Ever since the cannabis industry started, there have been numerous strains and offers for users and clients. This has been and continues to be the standard in dispensaries throughout the world. With the increasing legalization and acceptance of cannabis, especially in the leisure and medical fields, these strains have grown especially popular. Among them is the White Widow, which stands proudly as one of the most sought after in the industry.
The White Widow is a particularly powerful strain whose fame and prestige has kept customers satisfied since the earliest days of the cannabis industry. Marijuana dispensaries across the United States continue to provide their customers with the delightful potency of this strain. In Amsterdam, coffee shops tend to entertain their clients with the White Widow among its most profitable offers. However, unlike most strains that can be found nowadays throughout the market, the White Widow is especially valuable to cannabis connoisseurs. Its popularity reaches out to more than just personal and casual use. Both customers and professionals from the cannabis industry employ the White Widow in order to gain the abundant potency it has to bring and work strains of their own. Some of the strains people grow through the White Widow are White Rhino and Blue Widow, which could be defined as variants of the more popular strain.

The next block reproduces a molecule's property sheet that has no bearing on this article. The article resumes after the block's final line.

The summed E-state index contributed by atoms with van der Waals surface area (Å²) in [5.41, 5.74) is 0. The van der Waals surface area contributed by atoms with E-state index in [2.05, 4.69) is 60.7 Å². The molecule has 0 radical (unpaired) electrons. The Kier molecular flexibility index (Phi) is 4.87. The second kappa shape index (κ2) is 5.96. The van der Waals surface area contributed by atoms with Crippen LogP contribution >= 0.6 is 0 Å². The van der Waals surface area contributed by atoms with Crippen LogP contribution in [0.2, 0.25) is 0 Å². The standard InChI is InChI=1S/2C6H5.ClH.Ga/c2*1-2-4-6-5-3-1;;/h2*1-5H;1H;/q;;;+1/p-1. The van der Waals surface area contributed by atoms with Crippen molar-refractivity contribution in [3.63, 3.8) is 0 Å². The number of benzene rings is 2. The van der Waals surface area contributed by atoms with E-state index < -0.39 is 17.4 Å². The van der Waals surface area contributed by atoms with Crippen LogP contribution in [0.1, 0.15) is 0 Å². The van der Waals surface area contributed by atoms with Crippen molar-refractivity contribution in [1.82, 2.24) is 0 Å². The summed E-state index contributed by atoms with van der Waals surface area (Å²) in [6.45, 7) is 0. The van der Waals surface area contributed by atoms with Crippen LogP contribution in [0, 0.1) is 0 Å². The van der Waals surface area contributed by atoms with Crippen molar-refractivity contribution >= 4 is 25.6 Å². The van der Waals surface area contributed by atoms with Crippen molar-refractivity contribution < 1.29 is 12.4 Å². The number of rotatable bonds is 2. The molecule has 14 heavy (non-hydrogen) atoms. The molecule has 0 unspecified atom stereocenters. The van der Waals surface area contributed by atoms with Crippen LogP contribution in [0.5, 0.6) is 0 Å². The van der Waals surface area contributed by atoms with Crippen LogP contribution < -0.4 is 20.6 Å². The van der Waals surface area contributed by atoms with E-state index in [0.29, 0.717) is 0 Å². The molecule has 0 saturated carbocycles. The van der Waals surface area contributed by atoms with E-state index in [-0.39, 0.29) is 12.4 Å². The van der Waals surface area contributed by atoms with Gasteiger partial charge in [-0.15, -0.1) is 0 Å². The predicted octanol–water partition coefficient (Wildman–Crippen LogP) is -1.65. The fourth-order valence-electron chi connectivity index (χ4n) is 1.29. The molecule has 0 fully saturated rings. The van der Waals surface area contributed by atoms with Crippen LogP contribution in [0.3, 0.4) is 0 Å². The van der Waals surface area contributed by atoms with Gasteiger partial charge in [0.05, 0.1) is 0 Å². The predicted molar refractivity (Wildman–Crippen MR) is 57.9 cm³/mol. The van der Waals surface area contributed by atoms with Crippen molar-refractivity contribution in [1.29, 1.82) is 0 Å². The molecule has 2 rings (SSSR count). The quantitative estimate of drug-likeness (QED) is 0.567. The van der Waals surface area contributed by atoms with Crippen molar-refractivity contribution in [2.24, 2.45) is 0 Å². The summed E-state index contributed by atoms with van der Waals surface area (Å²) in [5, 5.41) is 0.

We know its potency places it among the most coveted strains in the market. And yet, regular customers might want to clarify everything it has to bring before they make up their mind. How can casual users and unexperienced customers know if White Widow might just be the best cannabis strain for them? We will answer that below.
How Was The White Widow Strain Born?
Most strains in the cannabis industry were conceived after a long period of experimentation between experts and customers. However, the origins of the White Widow aren’t as well-known as those of most strains. To this day, it remains a mystery in the cannabis industry, due to how many different versions there are as to the origins of the strain. The most predominant tale in regards to how this strain was discovered involves the famous breeder Shantibaba, who would later go on to found the Green House Seed Company. According to the legend, he stumbled upon a Brazilian Sativa while on vacation. Intrigued by the plant and its yet undiscovered properties, he went on to source a hybrid plant hailing from southern India, comprised almost entirely of Indica. He had to journey to the mountains of Kerala to get this specific hybrid combination, which resulted in what later came to be known as the White Widow strain. This version of the strain’s origins has never been completely acknowledged by professionals from the cannabis industry or by its customers. However, it has proved successful marketing-wise. Research shows that customers favor this version.